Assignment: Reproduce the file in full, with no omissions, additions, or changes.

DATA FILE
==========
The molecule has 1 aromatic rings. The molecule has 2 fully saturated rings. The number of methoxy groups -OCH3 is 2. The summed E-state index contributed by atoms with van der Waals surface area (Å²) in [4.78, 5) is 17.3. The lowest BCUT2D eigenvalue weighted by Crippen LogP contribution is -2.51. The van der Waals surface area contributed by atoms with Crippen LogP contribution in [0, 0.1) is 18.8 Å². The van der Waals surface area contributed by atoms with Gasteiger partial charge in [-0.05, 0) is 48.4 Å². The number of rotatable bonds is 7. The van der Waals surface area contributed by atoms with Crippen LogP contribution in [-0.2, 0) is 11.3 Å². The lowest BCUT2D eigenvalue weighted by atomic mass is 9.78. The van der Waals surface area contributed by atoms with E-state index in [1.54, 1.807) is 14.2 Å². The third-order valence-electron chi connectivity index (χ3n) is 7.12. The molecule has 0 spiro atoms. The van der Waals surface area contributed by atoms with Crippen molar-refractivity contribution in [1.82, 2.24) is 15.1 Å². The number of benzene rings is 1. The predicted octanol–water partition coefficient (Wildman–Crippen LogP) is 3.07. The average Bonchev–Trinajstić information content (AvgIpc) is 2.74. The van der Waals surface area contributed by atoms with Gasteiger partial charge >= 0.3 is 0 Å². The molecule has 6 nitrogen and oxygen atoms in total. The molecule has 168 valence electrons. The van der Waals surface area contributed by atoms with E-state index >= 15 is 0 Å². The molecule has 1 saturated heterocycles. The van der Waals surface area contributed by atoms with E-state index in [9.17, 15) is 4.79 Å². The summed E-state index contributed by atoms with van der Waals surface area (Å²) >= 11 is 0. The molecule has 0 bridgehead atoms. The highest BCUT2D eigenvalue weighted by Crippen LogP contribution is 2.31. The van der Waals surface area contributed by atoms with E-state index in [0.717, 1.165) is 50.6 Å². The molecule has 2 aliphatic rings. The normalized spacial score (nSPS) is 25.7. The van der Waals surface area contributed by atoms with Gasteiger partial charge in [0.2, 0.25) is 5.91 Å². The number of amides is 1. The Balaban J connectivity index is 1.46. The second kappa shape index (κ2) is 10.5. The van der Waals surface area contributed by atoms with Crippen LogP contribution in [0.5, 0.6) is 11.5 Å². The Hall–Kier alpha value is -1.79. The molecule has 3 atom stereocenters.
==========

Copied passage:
The molecule has 1 aromatic rings. The molecule has 2 fully saturated rings. The number of methoxy groups -OCH3 is 2. The summed E-state index contributed by atoms with van der Waals surface area (Å²) in [4.78, 5) is 17.3. The lowest BCUT2D eigenvalue weighted by Crippen LogP contribution is -2.51. The van der Waals surface area contributed by atoms with Crippen LogP contribution in [0, 0.1) is 18.8 Å². The van der Waals surface area contributed by atoms with Gasteiger partial charge in [-0.05, 0) is 48.4 Å². The number of rotatable bonds is 7. The van der Waals surface area contributed by atoms with Crippen LogP contribution in [-0.2, 0) is 11.3 Å². The lowest BCUT2D eigenvalue weighted by atomic mass is 9.78. The van der Waals surface area contributed by atoms with E-state index in [1.54, 1.807) is 14.2 Å². The third-order valence-electron chi connectivity index (χ3n) is 7.12. The molecule has 0 spiro atoms. The van der Waals surface area contributed by atoms with Crippen molar-refractivity contribution in [1.82, 2.24) is 15.1 Å². The number of benzene rings is 1. The predicted octanol–water partition coefficient (Wildman–Crippen LogP) is 3.07. The average Bonchev–Trinajstić information content (AvgIpc) is 2.74. The van der Waals surface area contributed by atoms with Gasteiger partial charge >= 0.3 is 0 Å². The molecule has 6 nitrogen and oxygen atoms in total. The molecule has 168 valence electrons. The van der Waals surface area contributed by atoms with E-state index >= 15 is 0 Å². The molecule has 1 saturated heterocycles. The van der Waals surface area contributed by atoms with E-state index in [9.17, 15) is 4.79 Å². The summed E-state index contributed by atoms with van der Waals surface area (Å²) >= 11 is 0. The molecule has 0 bridgehead atoms. The highest BCUT2D eigenvalue weighted by Crippen LogP contribution is 2.31. The van der Waals surface area contributed by atoms with E-state index in [0.717, 1.165) is 50.6 Å². The molecule has 2 aliphatic rings. The normalized spacial score (nSPS) is 25.7. The van der Waals surface area contributed by atoms with Gasteiger partial charge in [0.2, 0.25) is 5.91 Å². The number of amides is 1. The Balaban J connectivity index is 1.46. The second kappa shape index (κ2) is 10.5. The van der Waals surface area contributed by atoms with Crippen LogP contribution in [0.5, 0.6) is 11.5 Å². The Hall–Kier alpha value is -1.79. The molecule has 3 atom stereocenters.